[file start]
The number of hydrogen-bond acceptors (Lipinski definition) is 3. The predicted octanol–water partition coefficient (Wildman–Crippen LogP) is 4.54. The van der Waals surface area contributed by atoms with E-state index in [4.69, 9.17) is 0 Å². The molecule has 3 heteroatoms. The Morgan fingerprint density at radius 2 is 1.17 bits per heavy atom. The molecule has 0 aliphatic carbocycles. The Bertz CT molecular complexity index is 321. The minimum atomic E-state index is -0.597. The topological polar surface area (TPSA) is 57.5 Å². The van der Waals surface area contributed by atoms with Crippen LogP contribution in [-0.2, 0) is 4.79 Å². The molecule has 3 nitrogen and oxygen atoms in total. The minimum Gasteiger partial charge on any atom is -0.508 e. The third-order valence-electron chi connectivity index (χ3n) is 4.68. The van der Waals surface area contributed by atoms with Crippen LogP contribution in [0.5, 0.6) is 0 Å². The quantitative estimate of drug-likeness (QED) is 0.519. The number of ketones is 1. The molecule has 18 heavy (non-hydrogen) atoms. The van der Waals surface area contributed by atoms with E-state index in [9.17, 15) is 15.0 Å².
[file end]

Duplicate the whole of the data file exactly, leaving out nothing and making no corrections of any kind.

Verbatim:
The number of hydrogen-bond acceptors (Lipinski definition) is 3. The predicted octanol–water partition coefficient (Wildman–Crippen LogP) is 4.54. The van der Waals surface area contributed by atoms with E-state index in [4.69, 9.17) is 0 Å². The molecule has 3 heteroatoms. The Morgan fingerprint density at radius 2 is 1.17 bits per heavy atom. The molecule has 0 aliphatic carbocycles. The Bertz CT molecular complexity index is 321. The minimum atomic E-state index is -0.597. The topological polar surface area (TPSA) is 57.5 Å². The van der Waals surface area contributed by atoms with Crippen LogP contribution in [-0.2, 0) is 4.79 Å². The molecule has 3 nitrogen and oxygen atoms in total. The minimum Gasteiger partial charge on any atom is -0.508 e. The third-order valence-electron chi connectivity index (χ3n) is 4.68. The van der Waals surface area contributed by atoms with Crippen LogP contribution in [0.5, 0.6) is 0 Å². The quantitative estimate of drug-likeness (QED) is 0.519. The number of ketones is 1. The molecule has 18 heavy (non-hydrogen) atoms. The van der Waals surface area contributed by atoms with E-state index in [9.17, 15) is 15.0 Å².